But the streets remain empty — for now. And the federal government is warning, in increasingly strident language, that it had better stay that way.
President Jair Bolsonaro, a right-wing nationalist who speaks admiringly of the country’s former military dictatorship, has called the protests in Chile, Colombia and beyond “terrorist acts,” and asked the National Congress this week for the authority to use the military to stop any violence that might arise here. His son and his finance minister have taken the rhetoric further, musing publicly that it might be necessary to dissolve the Congress and shut down the press if, as Eduardo Bolsonaro said, “the left radicalizes.”
The ongoing brinkmanship and speculation is revealing the character of a Brazilian government that has little precedent in recent history. Rather than quell fears of his autocratic intentions, Bolsonaro and his government are instead reacting to something that hasn’t happened — and which analysts call unlikely — with threats, partisanship and appeals to one of the darkest periods in the nation’s modern history.
“He’s not comfortable in the institutional straitjacket, so he keeps teasing and testing the institutions of the country,” said Dawisson Belém Lopes, a political scientist at the Federal University of Minas Gerais. “The point is this isn’t a normal government by any criteria. It’s totally unparalleled under any metric you employ.”
In Brazil, one of the most politically explosive terms is “AI-5.” The infamous decree, issued by the military dictatorship in 1968 to consolidate its power, sharply curtailed political and press freedoms, leading ultimately to the institutionalization of censorship and torture.
Eduardo Bolsonaro, a federal congressman, evoked AI-5 recently as a possible response to leftist agitation. “There will arrive a moment when the situation will be the same as it was in the 1960s in Brazil,” he said in an interview on YouTube last month. The left “is an internal enemy, difficult to identify, here inside the country. I hope it doesn’t come to that point, but we have to be aware.”
The president’s son was widely criticized for the remark and ultimately walked it back. But that didn’t stop Finance Minister Paulo Guedes from raising AI-5 again this week. Asked what he thought of Lula’s call for mobilization, he said Brazilians shouldn’t be surprised.
“When the other sides wins, within 10 months you’re already calling everyone to destroy the streets?” said Guedes, visiting Washington to meet with business leaders. “What kind of responsibility is that? Don’t be afraid if someone asks for an AI-5. Hasn’t it happened before?”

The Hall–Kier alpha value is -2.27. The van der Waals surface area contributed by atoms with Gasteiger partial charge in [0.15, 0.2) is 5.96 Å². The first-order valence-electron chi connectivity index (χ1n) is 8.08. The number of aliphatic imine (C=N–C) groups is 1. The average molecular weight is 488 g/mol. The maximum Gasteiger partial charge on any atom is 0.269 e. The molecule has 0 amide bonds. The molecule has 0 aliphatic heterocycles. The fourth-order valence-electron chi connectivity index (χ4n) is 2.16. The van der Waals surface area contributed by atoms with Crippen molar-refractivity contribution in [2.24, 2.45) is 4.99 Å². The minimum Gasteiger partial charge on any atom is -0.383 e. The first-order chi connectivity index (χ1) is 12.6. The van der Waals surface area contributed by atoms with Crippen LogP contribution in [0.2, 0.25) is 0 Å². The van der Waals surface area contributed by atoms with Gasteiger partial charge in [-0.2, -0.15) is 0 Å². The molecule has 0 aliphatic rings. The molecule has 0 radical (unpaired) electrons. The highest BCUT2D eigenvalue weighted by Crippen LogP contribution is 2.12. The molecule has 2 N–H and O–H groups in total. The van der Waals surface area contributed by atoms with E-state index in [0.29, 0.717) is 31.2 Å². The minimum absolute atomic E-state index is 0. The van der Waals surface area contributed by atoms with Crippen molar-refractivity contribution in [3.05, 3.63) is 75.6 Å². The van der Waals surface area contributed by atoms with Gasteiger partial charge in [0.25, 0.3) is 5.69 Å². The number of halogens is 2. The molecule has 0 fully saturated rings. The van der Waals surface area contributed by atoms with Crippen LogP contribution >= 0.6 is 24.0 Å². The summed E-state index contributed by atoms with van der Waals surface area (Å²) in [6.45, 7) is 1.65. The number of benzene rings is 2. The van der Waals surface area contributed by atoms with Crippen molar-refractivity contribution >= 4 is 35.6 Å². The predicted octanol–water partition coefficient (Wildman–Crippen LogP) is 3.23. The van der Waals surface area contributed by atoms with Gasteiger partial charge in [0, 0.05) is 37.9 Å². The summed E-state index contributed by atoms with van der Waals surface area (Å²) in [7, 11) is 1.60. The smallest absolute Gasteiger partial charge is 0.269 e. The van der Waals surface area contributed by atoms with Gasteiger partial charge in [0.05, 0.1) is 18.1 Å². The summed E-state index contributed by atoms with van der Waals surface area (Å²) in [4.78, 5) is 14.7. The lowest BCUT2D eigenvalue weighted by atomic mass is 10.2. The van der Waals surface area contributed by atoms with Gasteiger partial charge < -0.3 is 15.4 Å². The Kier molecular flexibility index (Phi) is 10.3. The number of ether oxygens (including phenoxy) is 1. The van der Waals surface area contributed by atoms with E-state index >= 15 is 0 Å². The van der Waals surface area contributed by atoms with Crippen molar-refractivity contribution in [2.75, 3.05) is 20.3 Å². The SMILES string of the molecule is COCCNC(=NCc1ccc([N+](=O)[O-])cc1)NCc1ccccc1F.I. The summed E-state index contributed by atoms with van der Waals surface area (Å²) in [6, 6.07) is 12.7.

Jair Bolsonaro asked the National Congress on Monday for authority to stop violence with soldiers.
“A protest is one thing,” he said. “Vandalism, terrorism is another thing entirely. If you set fire to buses, kill innocent people, set fire to banks, invade ministries, that is no protest,” he said.
If lawmakers grant him an emergency decree, he said, “the protest will be stopped. . . . Congress will tell us whether they want us to stop these terrorist acts or not.”
For now, the streets are quiet. Lula, sprung from prison this month while he appeals convictions for corruption, has commanded rallies attended by thousands — but hasn’t succeeded in organizing protests.
In the threats, analysts perceive a political intent. Bolsonaro has not been a consensus-building politician; he governs by division. In his telling, Brazil and the world are in the throes of an ideological clash between the right and left.
“It’s to feed the politics of the base,” said Alexandre Bandeira, a political strategist in Brasilia. If he comes out strong against protests — even if they’re fictional — and labels them leftists, he’ll look powerful and strong to a base that sees the world through his ideological prism.
“It’s what Trump does,” he said, referring to the U.S. president. “He uses strong words and threatens extreme actions that then aren’t taken.”
Creomar De Souza, a political scientist at the Catholic University of Brasilia, expresses confidence that protests won’t explode in Brazil. He called Bolsonaro’s threats to use the military a “distraction” to draw attention from more-pressing matters.
“It’s only for looking,” De Souza said. “When they use this rhetoric, no one is talking about how strong the dollar is against the real. No one is talking about how they lack a legislative agenda.”
Speculation about whether South America’s season of protest will spread next to Brazil, he said, fundamentally misunderstands the trend lines.
If anything, he said, the protests began here in 2013, when millions flooded the streets in a public indictment of corruption and feckless governance.
The ultimate outcome of that discontent was the removal of former president Dilma Rousseff, a protegee of Lula, and the rise of Bolsonaro, a former fringe lawmaker who campaigned against corruption and violent crime.
Now, De Souza said, the country appears more exhausted than anything else.
“But who knows,” he cautioned. “This could all change next week.”